Youth for Climate accuse EP of political inaction, vow to continue striking
A group of young climate change activists attended European Parliament in Strasbourg, France, on Mar. 13, 2019. EFE-EPA
Strasbourg, France, Mar 13 (efe-epa).- Dozens of young activists from 20 European countries traveled to the European Parliament on Wednesday demanding action on climate change.
Around 60 students, from global movement Fridays for Future, demanded political policies to tackle global warming.
They were inspired by Greta Thunberg, a Swedish 15-year-old who carried out weekly strikes last year.
"The main things that we have been saying is that the debate with the climate experts should really get going since they have the solutions that the politicians are asking for, so instead of asking us may ask some climate experts also," Belgian climate activist, Anuna de Wever, said at a press conference at European Parliament.
The Greens/European Free Alliance, who invited the campaigners to join the parliamentary session, had initially tried to get Thunberg to speak at the EP but the motion flopped.
"The European right-wing parties and liberals were afraid that a 16-year-old girl would give them a master class," Florent Marcellesi, of the Spanish environmental political group Equo, told EFE.
"Climate change is an urgency and it should be for all parties, much more so than sterile debates over identity," Marcellesi added.
The group of young people, between 10 and 26 years of age, chose not to travel to the headquarters of the EU parliament in Strasbourg by air in a bid to reduce their carbon emissions.
Most of them took a bus, with even those traveling from Spain and Sweden refusing to take a plane.
Europe has not yet taken any significant action on climate change and therefore students will continue to strike until the world is a safe place, de Wever continued.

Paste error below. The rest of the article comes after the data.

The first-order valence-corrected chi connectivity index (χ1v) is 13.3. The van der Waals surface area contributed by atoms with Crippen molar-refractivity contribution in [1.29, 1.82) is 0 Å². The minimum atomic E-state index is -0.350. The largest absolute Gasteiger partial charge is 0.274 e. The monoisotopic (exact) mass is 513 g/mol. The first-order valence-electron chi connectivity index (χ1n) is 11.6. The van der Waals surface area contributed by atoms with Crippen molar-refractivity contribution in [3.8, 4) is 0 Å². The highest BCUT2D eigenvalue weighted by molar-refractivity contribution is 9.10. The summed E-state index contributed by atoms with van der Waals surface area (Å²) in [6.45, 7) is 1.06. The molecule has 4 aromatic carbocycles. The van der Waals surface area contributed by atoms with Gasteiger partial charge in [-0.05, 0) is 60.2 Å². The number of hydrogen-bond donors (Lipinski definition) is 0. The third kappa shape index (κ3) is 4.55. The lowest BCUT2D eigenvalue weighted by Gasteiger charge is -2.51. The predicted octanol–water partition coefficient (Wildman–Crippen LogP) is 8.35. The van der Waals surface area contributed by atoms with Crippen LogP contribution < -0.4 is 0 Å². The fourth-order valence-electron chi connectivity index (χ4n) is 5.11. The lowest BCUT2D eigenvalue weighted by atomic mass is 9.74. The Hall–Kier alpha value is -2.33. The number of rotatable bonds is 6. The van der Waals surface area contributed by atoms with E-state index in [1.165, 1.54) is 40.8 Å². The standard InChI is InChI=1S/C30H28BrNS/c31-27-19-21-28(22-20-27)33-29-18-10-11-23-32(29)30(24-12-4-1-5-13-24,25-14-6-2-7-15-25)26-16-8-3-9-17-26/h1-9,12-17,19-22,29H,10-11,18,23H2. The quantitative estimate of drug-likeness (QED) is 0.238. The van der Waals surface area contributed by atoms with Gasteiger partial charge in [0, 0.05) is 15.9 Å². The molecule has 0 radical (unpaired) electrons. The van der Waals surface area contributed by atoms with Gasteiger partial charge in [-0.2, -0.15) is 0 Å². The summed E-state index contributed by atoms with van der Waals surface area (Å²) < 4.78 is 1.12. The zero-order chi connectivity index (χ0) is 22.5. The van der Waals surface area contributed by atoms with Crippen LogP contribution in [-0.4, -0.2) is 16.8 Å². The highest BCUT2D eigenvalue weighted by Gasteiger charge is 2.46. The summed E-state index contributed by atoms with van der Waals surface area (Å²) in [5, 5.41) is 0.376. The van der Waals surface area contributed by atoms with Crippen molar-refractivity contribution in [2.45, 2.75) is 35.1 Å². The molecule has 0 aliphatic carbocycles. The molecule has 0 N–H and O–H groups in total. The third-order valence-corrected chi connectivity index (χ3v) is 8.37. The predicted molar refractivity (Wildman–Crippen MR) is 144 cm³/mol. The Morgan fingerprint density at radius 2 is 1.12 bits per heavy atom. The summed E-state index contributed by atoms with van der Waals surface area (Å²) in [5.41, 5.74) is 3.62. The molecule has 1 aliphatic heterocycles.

Miguel Arias Cañete, the EU's climate commissioner intervened at the EP session saying: "The young Europeans that are taking to the streets – and are doing so in growing numbers and in more and more cities across Europe – will be in the prime of their adult life in 2050."
He added: "I welcome their engagement, they have the biggest stake in the fight against climate change. The actions and the words of these young Europeans are a precious spur to action now, and we have a duty to act."
A number of the activists agreed and told EFE they were surprised at the low turnout of MEPs at the session.
Friday will mark the 13th global climate strike, and young campaigners have promoted it as the first large global demonstration against global warming.
"If you listen to the speeches that our politicians give us you really feel the sense of urgency but then if you look at their actions and it just goes away and it seems like they've never even heard of a climate crisis, because they are not treating it like a crisis," de Wever said.
A chorus erupted from the 60-strong group chanting: "What do we want? Climate justice. When do we want it? Now."